Juonikuvaukset(1)

Jerry Lundegaard is a car salesman in Minneapolis who has gotten himself into debt and is so desperate for money that he hires two thugs to kidnap his own wife. Jerry will collect the ransom from her wealthy father, paying the thugs a small portion and keeping the rest to satisfy his debts. The scheme collapses when the thugs shoot a state trooper and two innocent bystanders in rural Minnesota, drawing local Police Chief Marge Gunderson into her first homicide investigation. At first unaware that the homicides are connected to a Minneapolis kidnapping, Chief Gunderson draws closer to Jerry Lundegaard as his situation further unravels. (jakelijan virallinen teksti)

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Arvostelut (15)

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EvilPhoEniX 

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englanti 85% Oh shit, this is overrated as fuck, what for?! Mediocre actors, a plot that's not very interesting (just because it's based on a true story doesn't mean it's immediately awesome), minimal twists, slow pace, few jokes, in short the most dull crime drama of the dullest, which actually only made me happy because of two gore scenes, but otherwise boring. 50% ()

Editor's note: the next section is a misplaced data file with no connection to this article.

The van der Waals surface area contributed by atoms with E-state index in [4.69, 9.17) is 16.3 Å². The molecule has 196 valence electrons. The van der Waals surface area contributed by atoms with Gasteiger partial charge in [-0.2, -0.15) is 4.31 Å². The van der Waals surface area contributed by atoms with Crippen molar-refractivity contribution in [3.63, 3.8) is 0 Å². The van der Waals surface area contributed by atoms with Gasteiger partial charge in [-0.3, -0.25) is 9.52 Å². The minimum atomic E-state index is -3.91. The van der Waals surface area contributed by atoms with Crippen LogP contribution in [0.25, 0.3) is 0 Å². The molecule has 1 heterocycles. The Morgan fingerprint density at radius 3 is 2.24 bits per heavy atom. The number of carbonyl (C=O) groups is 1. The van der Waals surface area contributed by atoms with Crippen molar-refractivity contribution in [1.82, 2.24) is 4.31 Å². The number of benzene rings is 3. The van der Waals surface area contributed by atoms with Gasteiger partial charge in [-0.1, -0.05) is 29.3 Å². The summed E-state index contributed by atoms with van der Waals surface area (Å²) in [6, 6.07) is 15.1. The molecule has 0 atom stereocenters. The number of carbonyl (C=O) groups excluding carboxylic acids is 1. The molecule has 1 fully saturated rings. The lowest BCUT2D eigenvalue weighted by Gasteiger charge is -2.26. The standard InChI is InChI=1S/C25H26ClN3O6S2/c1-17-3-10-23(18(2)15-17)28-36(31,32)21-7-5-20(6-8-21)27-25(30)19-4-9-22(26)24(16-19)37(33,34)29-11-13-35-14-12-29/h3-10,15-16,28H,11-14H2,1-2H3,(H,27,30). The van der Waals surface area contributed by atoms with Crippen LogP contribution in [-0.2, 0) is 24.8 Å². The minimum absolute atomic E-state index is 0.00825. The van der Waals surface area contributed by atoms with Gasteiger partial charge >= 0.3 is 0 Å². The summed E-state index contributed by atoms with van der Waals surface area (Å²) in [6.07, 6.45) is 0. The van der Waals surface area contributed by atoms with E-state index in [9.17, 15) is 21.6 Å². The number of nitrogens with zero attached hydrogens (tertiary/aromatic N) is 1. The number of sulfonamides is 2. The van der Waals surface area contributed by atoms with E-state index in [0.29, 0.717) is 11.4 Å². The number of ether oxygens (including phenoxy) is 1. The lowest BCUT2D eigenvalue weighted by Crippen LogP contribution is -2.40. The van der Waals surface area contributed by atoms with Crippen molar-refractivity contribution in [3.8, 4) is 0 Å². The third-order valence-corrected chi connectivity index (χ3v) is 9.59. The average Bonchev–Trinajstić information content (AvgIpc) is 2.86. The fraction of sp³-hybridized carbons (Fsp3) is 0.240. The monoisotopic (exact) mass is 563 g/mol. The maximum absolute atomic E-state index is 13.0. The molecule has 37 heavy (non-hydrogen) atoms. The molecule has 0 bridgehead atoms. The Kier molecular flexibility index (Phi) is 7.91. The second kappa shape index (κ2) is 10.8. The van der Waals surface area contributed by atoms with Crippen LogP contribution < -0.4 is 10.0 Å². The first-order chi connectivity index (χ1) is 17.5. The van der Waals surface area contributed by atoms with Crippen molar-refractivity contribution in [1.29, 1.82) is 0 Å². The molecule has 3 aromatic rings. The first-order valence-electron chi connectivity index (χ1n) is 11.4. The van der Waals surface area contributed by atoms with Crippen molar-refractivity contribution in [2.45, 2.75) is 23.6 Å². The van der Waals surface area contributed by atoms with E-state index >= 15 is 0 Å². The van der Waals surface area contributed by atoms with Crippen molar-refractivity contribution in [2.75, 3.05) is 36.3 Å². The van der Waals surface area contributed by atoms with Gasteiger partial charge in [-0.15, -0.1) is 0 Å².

POMO 

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englanti I have a problem with Fargo. It contains a dozen unforgettable scenes, great characters and one of Carter Burwell’s best soundtracks, but it tries so hard to be a caricature that it loses touch with reality. It thus loses some of its seriousness, which was supposed to be its key element, and remains only an original film curiosity. I spent a long time vacillating between three and four stars. I settled on four, but only for the individual scenes. The atmosphere and omnipresent snow are not enough to make a movie complex and relatable. ()